Bolivia's pro-cocaine Presidential candidate rides high in polls

The level of popular support in Bolivia for a presidential candidate who opposes American efforts to eradicate the coca crop from which cocaine is produced has started political analysts and angered Washington.

Evo Morales, an Aymara Indian activist, had been dismissed as an outsider, but he is is in third place, just behind Manfred Reyes Villa, a former mayor, and Gonzalo Sánchez de Lozada, a former president and owner of the country's biggest mine, who leads with nearly 25 per cent of the vote. Congress will have to pick the new President, to be inaugurated next month, if none of the 11 candidates wins more than 50 per cent of the ballots cast last Sunday.

Campaigning has concentrated on cocaine, corruption, and anti-globalisation, playing on widespread discontent with the market reforms in the Andean region during the past two decades. Mr Morales entered politics by leading the coca farmers' battle against the US-backed eradication programme.

When the US ambassador to Bolivia, Manuel Rocha, warned that Washington could cut off aid if Bolivians chose a candidate such as Mr Morales, popularity for the outsider soared. This was despite the fact that more than $100m a year goes to Bolivia in exchange for coca eradication. The diplomat was criticised for interfering with the elections, but his comments bolstered Mr Morales' standing as a radical anti-US candidate.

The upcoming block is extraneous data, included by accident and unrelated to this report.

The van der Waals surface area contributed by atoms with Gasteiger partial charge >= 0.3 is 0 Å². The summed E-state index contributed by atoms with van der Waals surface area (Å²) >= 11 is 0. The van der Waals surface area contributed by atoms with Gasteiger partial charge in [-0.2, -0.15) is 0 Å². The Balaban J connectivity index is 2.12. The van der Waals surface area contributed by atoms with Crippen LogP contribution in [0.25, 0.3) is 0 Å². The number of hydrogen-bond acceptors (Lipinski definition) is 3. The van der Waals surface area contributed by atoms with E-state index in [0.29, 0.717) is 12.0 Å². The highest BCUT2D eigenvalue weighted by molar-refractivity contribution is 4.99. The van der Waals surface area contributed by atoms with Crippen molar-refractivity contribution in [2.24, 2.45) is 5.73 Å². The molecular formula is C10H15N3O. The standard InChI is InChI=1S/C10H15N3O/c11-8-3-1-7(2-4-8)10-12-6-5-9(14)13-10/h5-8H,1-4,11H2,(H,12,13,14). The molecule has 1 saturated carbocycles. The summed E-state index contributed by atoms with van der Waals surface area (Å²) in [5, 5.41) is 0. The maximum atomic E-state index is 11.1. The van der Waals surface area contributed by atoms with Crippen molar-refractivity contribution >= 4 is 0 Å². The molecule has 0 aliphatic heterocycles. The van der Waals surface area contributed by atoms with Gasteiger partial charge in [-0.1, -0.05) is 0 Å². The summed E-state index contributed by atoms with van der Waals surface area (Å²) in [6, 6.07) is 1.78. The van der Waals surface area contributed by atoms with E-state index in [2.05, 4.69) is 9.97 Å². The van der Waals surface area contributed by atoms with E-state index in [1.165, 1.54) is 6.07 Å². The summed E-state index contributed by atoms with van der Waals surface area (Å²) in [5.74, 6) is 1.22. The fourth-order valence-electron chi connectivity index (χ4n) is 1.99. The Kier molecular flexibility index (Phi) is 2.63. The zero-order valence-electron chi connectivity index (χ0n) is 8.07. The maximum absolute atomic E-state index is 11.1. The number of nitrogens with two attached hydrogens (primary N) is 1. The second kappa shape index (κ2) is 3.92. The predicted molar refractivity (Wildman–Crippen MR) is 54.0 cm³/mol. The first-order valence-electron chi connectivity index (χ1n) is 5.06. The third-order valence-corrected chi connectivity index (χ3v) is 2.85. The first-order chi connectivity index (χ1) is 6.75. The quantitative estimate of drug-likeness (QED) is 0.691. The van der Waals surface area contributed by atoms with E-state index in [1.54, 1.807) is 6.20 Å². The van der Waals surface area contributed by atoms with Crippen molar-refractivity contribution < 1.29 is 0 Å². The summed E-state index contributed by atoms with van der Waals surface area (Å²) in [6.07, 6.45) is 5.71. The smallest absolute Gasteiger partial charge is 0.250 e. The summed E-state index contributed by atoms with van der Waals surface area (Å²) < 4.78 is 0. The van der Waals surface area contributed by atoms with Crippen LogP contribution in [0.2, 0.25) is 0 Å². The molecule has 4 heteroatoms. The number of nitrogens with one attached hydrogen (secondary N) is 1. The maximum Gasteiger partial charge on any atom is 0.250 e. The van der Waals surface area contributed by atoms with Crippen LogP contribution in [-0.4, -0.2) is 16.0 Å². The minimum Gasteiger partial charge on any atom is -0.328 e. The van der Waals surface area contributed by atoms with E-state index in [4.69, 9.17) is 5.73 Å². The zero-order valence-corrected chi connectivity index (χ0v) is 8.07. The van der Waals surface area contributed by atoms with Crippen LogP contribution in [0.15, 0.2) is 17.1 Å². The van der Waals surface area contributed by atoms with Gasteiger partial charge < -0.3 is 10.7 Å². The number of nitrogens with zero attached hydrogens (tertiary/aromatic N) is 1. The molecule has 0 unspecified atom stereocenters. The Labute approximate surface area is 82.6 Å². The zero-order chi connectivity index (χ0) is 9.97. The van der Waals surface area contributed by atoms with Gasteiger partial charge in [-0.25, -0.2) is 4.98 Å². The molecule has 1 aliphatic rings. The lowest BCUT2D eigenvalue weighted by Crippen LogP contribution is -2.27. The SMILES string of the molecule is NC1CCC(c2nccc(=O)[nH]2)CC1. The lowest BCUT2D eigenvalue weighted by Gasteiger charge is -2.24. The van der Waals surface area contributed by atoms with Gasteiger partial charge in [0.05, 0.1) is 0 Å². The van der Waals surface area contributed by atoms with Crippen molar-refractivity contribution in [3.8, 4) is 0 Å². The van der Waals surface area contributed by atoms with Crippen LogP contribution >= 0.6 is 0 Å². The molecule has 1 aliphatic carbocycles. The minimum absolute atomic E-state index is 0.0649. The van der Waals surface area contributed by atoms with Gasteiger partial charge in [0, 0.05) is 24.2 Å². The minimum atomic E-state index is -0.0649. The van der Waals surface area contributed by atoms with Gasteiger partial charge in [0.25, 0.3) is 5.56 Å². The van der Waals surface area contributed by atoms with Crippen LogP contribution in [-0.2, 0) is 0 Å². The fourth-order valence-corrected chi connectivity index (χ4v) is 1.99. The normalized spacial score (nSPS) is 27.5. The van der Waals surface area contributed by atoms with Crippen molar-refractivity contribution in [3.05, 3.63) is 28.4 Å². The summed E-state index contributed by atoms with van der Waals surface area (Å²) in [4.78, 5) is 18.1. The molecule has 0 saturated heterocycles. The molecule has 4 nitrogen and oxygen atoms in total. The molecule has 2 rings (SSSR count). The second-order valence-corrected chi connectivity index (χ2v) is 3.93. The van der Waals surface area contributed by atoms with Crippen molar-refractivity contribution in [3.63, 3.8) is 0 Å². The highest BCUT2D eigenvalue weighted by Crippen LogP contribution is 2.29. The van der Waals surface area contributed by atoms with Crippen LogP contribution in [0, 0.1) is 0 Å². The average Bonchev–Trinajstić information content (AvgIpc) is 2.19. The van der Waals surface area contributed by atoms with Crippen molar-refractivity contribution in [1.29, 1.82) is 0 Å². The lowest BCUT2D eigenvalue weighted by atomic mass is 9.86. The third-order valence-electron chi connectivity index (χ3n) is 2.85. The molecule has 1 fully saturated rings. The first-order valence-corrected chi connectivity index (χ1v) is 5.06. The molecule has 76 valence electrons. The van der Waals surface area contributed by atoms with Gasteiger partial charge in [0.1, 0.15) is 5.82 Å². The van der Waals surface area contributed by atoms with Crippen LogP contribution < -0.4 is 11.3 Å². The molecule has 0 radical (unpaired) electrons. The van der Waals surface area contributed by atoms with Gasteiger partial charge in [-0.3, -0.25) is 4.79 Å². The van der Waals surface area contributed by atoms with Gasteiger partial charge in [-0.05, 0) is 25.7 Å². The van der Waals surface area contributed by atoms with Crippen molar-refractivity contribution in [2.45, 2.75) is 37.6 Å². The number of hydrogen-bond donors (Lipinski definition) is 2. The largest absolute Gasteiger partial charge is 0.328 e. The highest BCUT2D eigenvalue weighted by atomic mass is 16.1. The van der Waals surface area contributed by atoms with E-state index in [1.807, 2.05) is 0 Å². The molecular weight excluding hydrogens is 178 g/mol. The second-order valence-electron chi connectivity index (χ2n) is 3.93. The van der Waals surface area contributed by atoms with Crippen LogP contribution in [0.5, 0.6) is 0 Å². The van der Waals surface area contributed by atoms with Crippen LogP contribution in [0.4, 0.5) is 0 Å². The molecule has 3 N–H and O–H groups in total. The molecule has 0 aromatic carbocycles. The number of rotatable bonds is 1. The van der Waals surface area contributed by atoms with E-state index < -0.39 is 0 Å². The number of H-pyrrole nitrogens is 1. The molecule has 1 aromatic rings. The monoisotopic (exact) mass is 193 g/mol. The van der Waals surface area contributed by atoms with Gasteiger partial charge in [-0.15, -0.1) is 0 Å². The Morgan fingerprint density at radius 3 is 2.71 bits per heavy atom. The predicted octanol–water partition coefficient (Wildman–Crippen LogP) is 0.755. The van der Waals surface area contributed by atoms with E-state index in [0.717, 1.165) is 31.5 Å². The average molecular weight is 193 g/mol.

Mr Morales was expelled from Congress last year on charges of inciting violence after roadblocks by the coca farmers led to bloody clashes.

Few expected Mr Morales, who had surged from 4 per cent to 12 percent in pre-election polls, to make it into third place. More than 60 per cent of Bolivians live below the poverty line, and in rural areas, where the population is overwhelmingly indigenous, 90 per cent are destitute. It is one of the poorest nations in Latin America and violent crime isrife.

The current leader, President Jorge Quiroga, is prohibited from running for a second term. Mr Quiroga took office when Hugo Banzer resigned last year after a diagnosis of cancer. He died in May.

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